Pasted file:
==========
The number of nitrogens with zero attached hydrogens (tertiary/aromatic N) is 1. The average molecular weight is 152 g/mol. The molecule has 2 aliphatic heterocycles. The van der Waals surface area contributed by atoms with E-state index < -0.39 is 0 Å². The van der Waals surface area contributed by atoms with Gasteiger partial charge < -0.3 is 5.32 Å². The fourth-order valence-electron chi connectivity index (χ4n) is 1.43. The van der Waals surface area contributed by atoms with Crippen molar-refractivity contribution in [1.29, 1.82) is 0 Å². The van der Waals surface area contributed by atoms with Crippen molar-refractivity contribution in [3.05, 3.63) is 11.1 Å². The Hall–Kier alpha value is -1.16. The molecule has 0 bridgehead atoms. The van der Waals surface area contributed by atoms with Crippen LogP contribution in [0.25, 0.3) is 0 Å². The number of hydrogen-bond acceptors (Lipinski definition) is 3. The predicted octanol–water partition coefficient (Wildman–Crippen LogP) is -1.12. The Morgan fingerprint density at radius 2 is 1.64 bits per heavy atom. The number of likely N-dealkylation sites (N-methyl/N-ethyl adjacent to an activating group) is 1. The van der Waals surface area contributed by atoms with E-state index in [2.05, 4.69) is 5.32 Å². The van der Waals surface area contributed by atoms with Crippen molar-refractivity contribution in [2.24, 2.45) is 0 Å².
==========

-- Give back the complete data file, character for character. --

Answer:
The number of nitrogens with zero attached hydrogens (tertiary/aromatic N) is 1. The average molecular weight is 152 g/mol. The molecule has 2 aliphatic heterocycles. The van der Waals surface area contributed by atoms with E-state index < -0.39 is 0 Å². The van der Waals surface area contributed by atoms with Gasteiger partial charge < -0.3 is 5.32 Å². The fourth-order valence-electron chi connectivity index (χ4n) is 1.43. The van der Waals surface area contributed by atoms with Crippen molar-refractivity contribution in [1.29, 1.82) is 0 Å². The van der Waals surface area contributed by atoms with Crippen molar-refractivity contribution in [3.05, 3.63) is 11.1 Å². The Hall–Kier alpha value is -1.16. The molecule has 0 bridgehead atoms. The van der Waals surface area contributed by atoms with Crippen LogP contribution in [0.25, 0.3) is 0 Å². The number of hydrogen-bond acceptors (Lipinski definition) is 3. The predicted octanol–water partition coefficient (Wildman–Crippen LogP) is -1.12. The Morgan fingerprint density at radius 2 is 1.64 bits per heavy atom. The number of likely N-dealkylation sites (N-methyl/N-ethyl adjacent to an activating group) is 1. The van der Waals surface area contributed by atoms with E-state index in [2.05, 4.69) is 5.32 Å². The van der Waals surface area contributed by atoms with Crippen molar-refractivity contribution in [2.24, 2.45) is 0 Å².